France mulls introducing consent age as sex abuse claims pile up

A decade-long quest for justice by a woman alleging rape by a group of firefighters has triggered a wave of support and protests
A decade-long quest for justice by a woman alleging rape by a group of firefighters has triggered a wave of support and protests Christophe ARCHAMBAULT AFP/File
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Paris (AFP)

The French government has backed the introduction of a minimum age of sexual consentFrance mulls introducing consent age as sex abuse claims pile up, a move that would bring it in line with most other Western countries, following years of campaigning by abuse victims.

The push for a change in the law has been given extra impetus by allegations brought by a woman who claims she was raped by more than 20 firefighters when she was a teenager, with a ruling in the long-running case expected later on Wednesday.

Justice Minister Eric Dupond-Moretti said on Tuesday that the government was "favourable that a new crime be established, whereby any act of sexual penetration by an adult involving a minor aged 15 is a crime".

His proposal goes further than a bill drafted by members of the Senate, which calls for the age of consent to be set at 13.

Speaking to France 2 television the minister said public opinion had shifted on the issue of sex between adults and minors, long shrugged off in France as harmless in cases where the relations were presented as consensual.

Dupond-Moretti said the current requirement for underage victims to prove they were forced, threatened or duped into sex in order to bring charges of rape or sexual assault should be scrapped.

His office said in a statement that the minister wanted to ensure "equal treatment of all underage victims" in the eyes of the law.

"We are cracking open this sort of ideological leaden weight which prevent victims' voices from being heard," he said.

- Proving lack of consent -

Judges are due to rule on Wednesday on a long-running case brought by a woman known only as Julie (not her real name), who claims she was attacked during 2008 and 2010, when she was repeatedly hospitalised for severe anxiety attacks.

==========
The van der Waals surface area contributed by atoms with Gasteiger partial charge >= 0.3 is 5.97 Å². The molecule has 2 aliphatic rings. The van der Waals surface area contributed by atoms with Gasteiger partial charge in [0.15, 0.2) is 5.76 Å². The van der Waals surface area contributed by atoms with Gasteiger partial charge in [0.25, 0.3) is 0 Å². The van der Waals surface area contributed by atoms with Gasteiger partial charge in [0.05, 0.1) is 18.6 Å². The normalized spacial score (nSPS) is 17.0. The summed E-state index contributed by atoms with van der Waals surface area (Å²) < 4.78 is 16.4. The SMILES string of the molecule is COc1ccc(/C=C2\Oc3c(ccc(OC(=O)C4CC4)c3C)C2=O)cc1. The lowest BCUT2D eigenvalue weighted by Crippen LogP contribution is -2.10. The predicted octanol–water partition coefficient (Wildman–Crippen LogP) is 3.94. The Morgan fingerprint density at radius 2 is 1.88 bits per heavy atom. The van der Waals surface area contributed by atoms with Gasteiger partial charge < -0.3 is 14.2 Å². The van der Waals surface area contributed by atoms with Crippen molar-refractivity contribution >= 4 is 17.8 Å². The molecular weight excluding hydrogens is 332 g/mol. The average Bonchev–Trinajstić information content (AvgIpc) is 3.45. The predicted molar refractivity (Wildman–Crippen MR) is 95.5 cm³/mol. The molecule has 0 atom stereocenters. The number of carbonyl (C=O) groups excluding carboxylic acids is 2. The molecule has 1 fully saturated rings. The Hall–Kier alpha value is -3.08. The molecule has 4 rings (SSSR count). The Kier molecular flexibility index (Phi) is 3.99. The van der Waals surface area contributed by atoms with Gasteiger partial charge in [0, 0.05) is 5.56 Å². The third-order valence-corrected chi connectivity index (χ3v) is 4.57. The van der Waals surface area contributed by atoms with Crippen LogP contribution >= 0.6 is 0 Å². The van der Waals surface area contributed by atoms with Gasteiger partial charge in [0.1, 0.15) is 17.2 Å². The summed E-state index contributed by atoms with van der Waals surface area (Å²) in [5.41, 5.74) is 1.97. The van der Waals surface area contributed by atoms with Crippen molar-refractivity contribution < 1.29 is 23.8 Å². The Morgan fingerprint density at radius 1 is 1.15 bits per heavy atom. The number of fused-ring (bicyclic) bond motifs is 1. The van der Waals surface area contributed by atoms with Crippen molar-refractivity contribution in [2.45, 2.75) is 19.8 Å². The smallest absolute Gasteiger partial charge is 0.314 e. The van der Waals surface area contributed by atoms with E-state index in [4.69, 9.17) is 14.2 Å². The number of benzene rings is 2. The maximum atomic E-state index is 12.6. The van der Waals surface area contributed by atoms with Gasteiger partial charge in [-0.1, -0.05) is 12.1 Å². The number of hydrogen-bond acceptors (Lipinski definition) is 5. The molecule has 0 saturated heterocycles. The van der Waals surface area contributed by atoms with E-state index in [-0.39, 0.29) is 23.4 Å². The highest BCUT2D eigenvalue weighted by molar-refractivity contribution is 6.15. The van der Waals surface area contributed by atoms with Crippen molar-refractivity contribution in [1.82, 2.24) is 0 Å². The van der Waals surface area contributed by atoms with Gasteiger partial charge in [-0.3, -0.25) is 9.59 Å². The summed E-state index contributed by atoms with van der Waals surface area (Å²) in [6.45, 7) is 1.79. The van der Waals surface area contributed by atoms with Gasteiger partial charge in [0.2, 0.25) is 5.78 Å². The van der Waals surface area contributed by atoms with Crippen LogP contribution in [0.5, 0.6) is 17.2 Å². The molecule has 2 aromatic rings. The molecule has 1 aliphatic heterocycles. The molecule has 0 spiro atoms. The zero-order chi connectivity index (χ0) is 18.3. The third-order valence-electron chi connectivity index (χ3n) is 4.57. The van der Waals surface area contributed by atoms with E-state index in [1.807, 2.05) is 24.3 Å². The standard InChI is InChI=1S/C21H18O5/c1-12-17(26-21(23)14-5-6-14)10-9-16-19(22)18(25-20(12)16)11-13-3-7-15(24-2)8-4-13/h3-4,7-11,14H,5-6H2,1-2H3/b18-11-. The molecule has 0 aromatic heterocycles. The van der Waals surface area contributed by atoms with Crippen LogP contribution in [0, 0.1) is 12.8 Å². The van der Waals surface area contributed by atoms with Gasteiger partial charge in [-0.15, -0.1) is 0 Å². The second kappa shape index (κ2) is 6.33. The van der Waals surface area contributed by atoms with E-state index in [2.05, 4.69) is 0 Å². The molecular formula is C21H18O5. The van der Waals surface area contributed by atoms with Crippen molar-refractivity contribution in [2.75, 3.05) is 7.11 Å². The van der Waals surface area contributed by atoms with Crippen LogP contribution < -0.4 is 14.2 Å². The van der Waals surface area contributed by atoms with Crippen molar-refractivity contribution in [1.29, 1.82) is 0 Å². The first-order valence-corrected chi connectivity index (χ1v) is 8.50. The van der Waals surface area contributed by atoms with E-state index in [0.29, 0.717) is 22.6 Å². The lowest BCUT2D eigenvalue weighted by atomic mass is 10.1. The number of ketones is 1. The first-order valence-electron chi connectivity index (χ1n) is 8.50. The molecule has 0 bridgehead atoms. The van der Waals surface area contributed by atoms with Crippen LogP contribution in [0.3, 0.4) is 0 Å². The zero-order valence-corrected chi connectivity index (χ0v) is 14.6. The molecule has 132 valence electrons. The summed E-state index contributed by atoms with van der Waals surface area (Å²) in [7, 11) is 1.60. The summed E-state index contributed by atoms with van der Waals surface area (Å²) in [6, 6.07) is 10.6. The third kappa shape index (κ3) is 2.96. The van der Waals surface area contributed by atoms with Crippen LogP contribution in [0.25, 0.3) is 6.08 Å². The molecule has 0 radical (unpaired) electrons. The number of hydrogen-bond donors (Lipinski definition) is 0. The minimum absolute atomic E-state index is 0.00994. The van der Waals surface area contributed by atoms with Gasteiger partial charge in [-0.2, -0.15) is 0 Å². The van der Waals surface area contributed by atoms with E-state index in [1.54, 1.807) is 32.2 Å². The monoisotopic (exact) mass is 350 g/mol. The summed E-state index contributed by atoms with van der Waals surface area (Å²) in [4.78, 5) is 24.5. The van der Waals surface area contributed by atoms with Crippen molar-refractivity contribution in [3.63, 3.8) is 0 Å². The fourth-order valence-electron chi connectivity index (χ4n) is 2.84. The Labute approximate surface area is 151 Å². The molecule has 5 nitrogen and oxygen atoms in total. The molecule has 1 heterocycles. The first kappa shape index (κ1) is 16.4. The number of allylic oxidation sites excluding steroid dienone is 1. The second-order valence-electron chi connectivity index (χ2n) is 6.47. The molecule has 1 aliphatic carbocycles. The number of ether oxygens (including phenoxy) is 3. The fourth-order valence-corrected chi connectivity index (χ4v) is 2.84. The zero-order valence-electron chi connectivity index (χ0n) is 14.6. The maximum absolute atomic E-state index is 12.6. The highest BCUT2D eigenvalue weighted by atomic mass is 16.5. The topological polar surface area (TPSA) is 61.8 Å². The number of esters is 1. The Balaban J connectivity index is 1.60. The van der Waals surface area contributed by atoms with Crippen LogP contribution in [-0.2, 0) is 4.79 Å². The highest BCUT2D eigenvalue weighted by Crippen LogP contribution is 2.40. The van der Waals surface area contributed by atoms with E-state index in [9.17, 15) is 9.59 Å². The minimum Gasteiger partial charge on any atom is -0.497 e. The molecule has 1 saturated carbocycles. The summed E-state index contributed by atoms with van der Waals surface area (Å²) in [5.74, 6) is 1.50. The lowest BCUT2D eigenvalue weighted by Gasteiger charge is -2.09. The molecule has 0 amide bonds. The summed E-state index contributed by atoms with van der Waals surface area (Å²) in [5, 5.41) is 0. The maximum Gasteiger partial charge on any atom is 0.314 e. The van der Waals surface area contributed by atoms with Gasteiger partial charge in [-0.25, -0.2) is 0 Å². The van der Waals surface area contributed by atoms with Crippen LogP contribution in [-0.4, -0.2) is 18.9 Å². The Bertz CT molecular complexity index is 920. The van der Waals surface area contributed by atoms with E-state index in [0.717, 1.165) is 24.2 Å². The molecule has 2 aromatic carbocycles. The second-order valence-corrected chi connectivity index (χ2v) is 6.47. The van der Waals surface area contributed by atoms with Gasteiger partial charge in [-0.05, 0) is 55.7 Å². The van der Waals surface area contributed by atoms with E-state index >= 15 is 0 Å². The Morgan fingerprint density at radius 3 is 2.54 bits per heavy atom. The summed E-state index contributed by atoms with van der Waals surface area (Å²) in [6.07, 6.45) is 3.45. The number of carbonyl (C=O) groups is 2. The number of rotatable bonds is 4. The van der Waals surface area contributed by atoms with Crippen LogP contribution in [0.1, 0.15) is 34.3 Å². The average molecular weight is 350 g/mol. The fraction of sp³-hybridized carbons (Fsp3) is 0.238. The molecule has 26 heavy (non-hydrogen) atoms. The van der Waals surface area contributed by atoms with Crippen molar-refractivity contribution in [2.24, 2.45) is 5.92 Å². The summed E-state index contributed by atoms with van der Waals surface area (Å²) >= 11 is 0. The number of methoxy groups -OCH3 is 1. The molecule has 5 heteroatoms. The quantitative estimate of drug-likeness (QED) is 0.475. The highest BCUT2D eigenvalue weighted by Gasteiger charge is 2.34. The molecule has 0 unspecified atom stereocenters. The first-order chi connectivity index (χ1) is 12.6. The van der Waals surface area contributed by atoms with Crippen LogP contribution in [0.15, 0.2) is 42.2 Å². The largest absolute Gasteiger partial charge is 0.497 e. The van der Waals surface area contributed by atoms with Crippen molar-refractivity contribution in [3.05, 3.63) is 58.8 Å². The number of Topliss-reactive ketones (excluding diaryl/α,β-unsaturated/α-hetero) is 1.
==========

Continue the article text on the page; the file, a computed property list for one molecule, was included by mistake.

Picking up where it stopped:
Each time she was taken to hospital required the intervention of the ambulance service, which is staffed by firefighters.

Three firefighters were initially charged with gang rape but the charges were later downgraded to sexual violation under a law that makes it an offence -- but not a crime -- for someone in a position of authority to have sex with a minor.

To prove rape, victims in France must prove they were forced into sex even if they were underage.

The firefighters insist Julie consented to sex but her family say she was extremely vulnerable and incapable of granting consent. She herself has insisted she never expressly consented to sex.

On Wednesday, France's top court will rule on her appeal against the downgrading of the charges.

- 'Free to speak' -

Julie's decade-long quest for justice has triggered a wave of support from feminists, hundreds of whom have staged protests outside courthouses to press for a change to the law on sexual consent.

While backing their calls, Dupond-Moretti said complainants would still need to prove that their attackers knew their age and that exceptions should be made for sexual relations between youngsters close in age.

The issue of child sexual abuse exploded on to the front pages in France last month after the daughter of former foreign minister Bernard Kouchner published a book accusing her step-father, prominent political commentator Olivier Duhamel, of having abused her twin brother as a child.

The revelations triggered an outpouring of accounts of sexual abuse within families on social media, similar to the #metoo wave of stories of sexual harassment and abuse unleashed by the case against US movie mogul Harvey Weinstein in 2017.

President Emmanuel Macron has called for changes to the law to better protect victims of child sexual abuse.

Shame was "switching sides" from victims to perpetrators, he said in a video posted to Twitter, welcoming the fact that "people feel free to speak everywhere in France".

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